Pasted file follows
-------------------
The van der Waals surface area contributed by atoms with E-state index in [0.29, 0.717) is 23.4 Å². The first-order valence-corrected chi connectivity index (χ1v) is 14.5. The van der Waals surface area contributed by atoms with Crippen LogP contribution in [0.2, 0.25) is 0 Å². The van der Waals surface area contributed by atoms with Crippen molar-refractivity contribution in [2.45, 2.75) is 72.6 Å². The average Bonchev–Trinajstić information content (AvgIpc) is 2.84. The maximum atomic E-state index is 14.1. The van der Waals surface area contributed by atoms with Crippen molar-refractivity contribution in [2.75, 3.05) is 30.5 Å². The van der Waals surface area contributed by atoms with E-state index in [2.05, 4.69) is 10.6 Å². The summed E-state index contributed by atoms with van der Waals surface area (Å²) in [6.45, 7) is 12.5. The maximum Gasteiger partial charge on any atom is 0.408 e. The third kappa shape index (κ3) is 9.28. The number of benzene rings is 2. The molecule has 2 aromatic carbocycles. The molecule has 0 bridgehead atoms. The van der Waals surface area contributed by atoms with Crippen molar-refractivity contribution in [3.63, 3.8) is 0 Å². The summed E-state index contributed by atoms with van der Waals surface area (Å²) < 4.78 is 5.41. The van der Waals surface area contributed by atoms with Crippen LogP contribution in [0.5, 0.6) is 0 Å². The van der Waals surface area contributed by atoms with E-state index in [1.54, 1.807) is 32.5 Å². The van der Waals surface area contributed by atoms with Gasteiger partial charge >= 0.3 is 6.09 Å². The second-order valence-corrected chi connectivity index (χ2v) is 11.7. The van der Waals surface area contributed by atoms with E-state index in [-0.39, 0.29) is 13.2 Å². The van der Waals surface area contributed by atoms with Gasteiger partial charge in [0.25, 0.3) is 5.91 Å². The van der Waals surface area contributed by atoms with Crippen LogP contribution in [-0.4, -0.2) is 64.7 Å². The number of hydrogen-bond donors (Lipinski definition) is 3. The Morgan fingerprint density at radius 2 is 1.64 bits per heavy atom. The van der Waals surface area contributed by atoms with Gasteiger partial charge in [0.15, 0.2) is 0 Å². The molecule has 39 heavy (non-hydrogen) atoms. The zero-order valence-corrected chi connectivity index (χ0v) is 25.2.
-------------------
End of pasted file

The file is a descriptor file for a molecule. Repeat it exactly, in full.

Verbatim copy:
The van der Waals surface area contributed by atoms with E-state index in [0.29, 0.717) is 23.4 Å². The first-order valence-corrected chi connectivity index (χ1v) is 14.5. The van der Waals surface area contributed by atoms with Crippen LogP contribution in [0.2, 0.25) is 0 Å². The van der Waals surface area contributed by atoms with Crippen molar-refractivity contribution in [2.45, 2.75) is 72.6 Å². The average Bonchev–Trinajstić information content (AvgIpc) is 2.84. The maximum atomic E-state index is 14.1. The van der Waals surface area contributed by atoms with Crippen molar-refractivity contribution in [2.75, 3.05) is 30.5 Å². The van der Waals surface area contributed by atoms with E-state index in [2.05, 4.69) is 10.6 Å². The summed E-state index contributed by atoms with van der Waals surface area (Å²) in [6.45, 7) is 12.5. The maximum Gasteiger partial charge on any atom is 0.408 e. The third kappa shape index (κ3) is 9.28. The number of benzene rings is 2. The molecule has 2 aromatic carbocycles. The molecule has 0 bridgehead atoms. The van der Waals surface area contributed by atoms with Crippen molar-refractivity contribution in [3.63, 3.8) is 0 Å². The summed E-state index contributed by atoms with van der Waals surface area (Å²) < 4.78 is 5.41. The van der Waals surface area contributed by atoms with Crippen LogP contribution in [0.5, 0.6) is 0 Å². The van der Waals surface area contributed by atoms with E-state index in [1.54, 1.807) is 32.5 Å². The van der Waals surface area contributed by atoms with Gasteiger partial charge >= 0.3 is 6.09 Å². The second-order valence-corrected chi connectivity index (χ2v) is 11.7. The van der Waals surface area contributed by atoms with E-state index in [-0.39, 0.29) is 13.2 Å². The van der Waals surface area contributed by atoms with Gasteiger partial charge in [0.25, 0.3) is 5.91 Å². The van der Waals surface area contributed by atoms with Crippen LogP contribution in [-0.4, -0.2) is 64.7 Å². The number of hydrogen-bond donors (Lipinski definition) is 3. The Morgan fingerprint density at radius 2 is 1.64 bits per heavy atom. The van der Waals surface area contributed by atoms with Gasteiger partial charge in [0.15, 0.2) is 0 Å². The molecule has 39 heavy (non-hydrogen) atoms. The zero-order valence-corrected chi connectivity index (χ0v) is 25.2.